Luisa Papotti
An Interview

Luisa Papotti / Photo Giorgio Perottino

Since 2022 Luisa Papotti has been the president of Fondazione per l’Arte Moderna e Contemporanea CRT, an Italian foundation that, since 2000, has its main mission of supporting the arts. The Foundation does this through collaborations with museums and institutions, though the acquisition of modern and contemporary artworks and the development of new projects, constantly looking to the future with the goal of connecting different audiences to contemporary art. The Foundation has its roots in Turin and in the region of Piedmont, Italy. The main activity of the Foundation is to enrich its collection and share it with the main institutions on the territory, in particular with GAM – Galleria Civica di Arte Moderna di Torino, and Castello di Rivoli – Museum of Contemporary Art. The Foundation is also collaborating with OGR Torino, working on projects that connect new technologies and contemporary art, trying to experiment with the most recent innovation in the field and to develop a synergy with the cultural realities of the area. We sat down with Luisa Papotti and had the opportunity to speak with her.

All the artworks presented here belong to the collection of Fondazione per l’Arte Moderna e Contemporanea CRT. The collection is made of more than 900 artworks and 300 artists and it is one of the most important and renowned art collections in the world, always shared with the community through loans to other institutions and exhibitions worldwide.

 

Luigi Ghirri, Brest (2), 1972

Francesco Jodice, Montevideo, 2001

Ferdinando Scianna, Libano, Beirut. Miliziano cristiano, 1976

BEATRICE SACCO: As the president of a Foundation supporting modern and contemporary art, how would you describe your role and the impact would you like to bring to the current contemporary art world?

LUISA PAPOTTI: The Foundation’s mission is to promote the culture of contemporary art, with the aim of promoting the growth and development of our territory in a sustainable direction compatible with the objectives of the 2030 agenda. The main objective is to increase the impact of our intervention, working not only for the enrichment of the collections but for education and training and the growth of skills.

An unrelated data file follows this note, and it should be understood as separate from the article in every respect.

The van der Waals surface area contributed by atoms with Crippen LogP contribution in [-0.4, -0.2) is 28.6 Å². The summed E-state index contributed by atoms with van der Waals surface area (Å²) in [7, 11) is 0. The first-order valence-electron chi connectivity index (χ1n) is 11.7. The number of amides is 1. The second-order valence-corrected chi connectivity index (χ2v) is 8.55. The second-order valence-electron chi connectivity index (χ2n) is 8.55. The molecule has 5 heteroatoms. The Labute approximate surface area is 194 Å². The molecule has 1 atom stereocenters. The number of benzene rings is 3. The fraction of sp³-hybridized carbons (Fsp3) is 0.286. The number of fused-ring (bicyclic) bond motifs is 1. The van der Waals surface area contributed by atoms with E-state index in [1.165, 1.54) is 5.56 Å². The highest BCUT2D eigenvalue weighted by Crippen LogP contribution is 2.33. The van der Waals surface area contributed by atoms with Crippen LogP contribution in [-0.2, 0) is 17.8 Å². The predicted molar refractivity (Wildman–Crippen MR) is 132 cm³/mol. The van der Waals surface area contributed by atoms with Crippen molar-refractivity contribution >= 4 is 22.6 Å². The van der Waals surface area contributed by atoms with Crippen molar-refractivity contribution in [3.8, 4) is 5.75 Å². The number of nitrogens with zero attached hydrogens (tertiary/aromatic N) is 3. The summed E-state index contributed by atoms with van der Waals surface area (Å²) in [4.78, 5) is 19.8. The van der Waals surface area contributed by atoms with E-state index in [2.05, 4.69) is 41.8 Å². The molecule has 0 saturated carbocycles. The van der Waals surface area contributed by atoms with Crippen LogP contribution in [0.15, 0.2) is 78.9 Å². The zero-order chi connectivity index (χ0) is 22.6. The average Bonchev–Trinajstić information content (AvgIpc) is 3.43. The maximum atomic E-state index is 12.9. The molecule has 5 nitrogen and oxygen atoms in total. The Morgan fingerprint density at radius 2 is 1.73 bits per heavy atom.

Francesco Gennari, Autoritratto su menta (con camicia bianca), 2020

Gianni Berengo Gardin, Berlino, 1982

Richard Bell, U Can’t Touch This, 2021

The Foundation has developed a collection of modern and contemporary art during the years, starting with the acquisition of a large collection of works related to Arte Povera. How did you decide to structure and continue the collection? Which artworks and artists are you interested in now?

Past and future acquisitions certainly contribute to the formation of an important collection. Yet, the uniqueness of this collection lies in the fact that it was created and formed to serve and complement the collections of the two major territorial museums, the Castello di Rivoli and GAM – Galleria d’Arte Moderna e Contemporanea of Turin. As a result, we acquire – and will continue to acquire – the works that museum directors recommend to us, considering them necessary both to complete the existing collections and to keep them contemporary and alive.

 

Uliano Lucas, Manifesto pubblicitario in Piazza della Scala, Milano, 1991

Carol Rama, Nonna Carolina, 1936

Melania Comoretto, Alexis (18), 2005